Advocates say bureaucrats sabotaging improvements to veterans care and benefits

OTTAWA - Veterans of bureaucratic battles over the treatment of ex-soldiers unleashed a scathing critique of the Harper government's record before a Parliamentary committee.

Outspoken advocate Sean Bruyea, who was at the centre of a privacy scandal when his personal medical information was leaked, testified that MPs have failed to stand up to the department of veterans affairs and demand recommendations from previous studies be implemented.

The House of Commons veterans committee is reviewing the Conservative government's signature legislation, which governs the benefits and entitlements of those who've served.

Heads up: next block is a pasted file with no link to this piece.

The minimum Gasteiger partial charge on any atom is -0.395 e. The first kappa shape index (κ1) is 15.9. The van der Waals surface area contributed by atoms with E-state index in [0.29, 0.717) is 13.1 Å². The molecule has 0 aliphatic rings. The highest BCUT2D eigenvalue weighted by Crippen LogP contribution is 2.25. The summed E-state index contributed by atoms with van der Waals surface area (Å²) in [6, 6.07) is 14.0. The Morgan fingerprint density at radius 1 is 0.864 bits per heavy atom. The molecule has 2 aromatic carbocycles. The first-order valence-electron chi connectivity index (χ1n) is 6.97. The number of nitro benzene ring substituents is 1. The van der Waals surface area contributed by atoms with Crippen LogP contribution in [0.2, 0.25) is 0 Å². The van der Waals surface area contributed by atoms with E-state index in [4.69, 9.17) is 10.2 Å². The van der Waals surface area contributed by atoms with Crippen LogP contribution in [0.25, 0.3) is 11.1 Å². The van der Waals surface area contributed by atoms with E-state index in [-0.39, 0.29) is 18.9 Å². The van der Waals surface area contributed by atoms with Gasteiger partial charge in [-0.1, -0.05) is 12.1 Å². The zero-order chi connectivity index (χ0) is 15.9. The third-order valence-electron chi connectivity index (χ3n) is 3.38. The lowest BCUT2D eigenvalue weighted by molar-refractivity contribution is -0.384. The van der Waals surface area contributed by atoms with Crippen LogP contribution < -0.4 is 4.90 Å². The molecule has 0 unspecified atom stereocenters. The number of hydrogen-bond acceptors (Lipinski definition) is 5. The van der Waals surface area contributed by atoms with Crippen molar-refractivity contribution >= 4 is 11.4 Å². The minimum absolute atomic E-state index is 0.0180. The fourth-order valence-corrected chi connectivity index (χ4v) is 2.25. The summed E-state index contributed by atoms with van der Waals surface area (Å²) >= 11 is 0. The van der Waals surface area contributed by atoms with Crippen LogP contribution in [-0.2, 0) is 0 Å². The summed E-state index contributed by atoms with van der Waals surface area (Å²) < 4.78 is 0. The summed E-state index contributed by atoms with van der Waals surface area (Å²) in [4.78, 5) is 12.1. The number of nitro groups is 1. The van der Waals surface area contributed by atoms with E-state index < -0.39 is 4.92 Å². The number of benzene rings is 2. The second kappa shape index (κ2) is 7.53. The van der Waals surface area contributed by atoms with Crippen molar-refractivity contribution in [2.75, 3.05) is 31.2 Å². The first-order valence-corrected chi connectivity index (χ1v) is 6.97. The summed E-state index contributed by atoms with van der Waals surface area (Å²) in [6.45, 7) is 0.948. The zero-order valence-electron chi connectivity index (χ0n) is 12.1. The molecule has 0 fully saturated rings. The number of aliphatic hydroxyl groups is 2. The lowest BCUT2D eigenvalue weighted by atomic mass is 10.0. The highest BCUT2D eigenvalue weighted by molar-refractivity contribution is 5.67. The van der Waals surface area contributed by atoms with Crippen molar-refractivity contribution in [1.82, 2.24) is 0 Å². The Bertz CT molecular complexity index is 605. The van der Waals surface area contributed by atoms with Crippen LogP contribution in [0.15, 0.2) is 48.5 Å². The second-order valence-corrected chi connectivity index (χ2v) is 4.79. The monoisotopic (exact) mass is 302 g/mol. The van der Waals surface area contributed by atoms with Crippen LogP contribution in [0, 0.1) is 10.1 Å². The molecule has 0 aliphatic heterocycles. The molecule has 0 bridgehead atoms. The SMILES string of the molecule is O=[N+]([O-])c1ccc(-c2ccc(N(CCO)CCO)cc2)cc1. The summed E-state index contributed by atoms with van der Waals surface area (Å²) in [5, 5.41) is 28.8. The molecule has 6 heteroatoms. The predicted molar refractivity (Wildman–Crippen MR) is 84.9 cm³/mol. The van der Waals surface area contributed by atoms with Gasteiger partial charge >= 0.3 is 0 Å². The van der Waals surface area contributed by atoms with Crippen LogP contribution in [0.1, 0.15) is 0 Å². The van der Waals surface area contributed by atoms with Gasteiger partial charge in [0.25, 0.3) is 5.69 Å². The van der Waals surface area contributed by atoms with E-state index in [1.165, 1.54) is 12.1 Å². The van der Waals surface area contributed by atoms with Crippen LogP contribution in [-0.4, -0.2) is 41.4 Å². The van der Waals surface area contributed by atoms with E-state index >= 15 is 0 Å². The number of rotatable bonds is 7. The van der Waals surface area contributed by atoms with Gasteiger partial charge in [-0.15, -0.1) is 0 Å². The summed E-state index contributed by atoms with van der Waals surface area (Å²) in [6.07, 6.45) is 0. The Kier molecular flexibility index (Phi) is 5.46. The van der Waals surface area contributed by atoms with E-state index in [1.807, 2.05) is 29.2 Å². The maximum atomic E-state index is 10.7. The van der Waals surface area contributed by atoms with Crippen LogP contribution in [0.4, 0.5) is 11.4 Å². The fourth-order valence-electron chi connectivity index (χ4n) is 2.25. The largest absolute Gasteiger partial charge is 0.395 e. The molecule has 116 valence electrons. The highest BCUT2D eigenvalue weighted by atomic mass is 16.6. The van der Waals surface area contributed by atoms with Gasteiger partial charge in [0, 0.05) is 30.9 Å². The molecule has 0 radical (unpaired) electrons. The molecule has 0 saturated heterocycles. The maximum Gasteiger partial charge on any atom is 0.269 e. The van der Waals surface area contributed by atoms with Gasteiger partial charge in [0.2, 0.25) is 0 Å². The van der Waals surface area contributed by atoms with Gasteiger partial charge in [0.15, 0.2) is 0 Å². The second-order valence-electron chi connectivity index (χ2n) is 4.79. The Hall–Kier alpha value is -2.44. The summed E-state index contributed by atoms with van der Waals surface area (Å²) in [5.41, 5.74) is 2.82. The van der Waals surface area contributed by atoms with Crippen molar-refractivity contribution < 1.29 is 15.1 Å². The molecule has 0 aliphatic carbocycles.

It conducted a similar exercise in 2010 and came forward with 18 suggestions for improvements.

Bruyea says the department claims to have implemented 10 of them, but he can't find evidence to support that, notably on issues such as compensating families who care for severely disabled veterans.

Similarly, 16 recommendations coming from a separate advisory group that oversees the New Veterans Charter have been ignored and all of the efforts amount to one giant wheel-spinning exercise.

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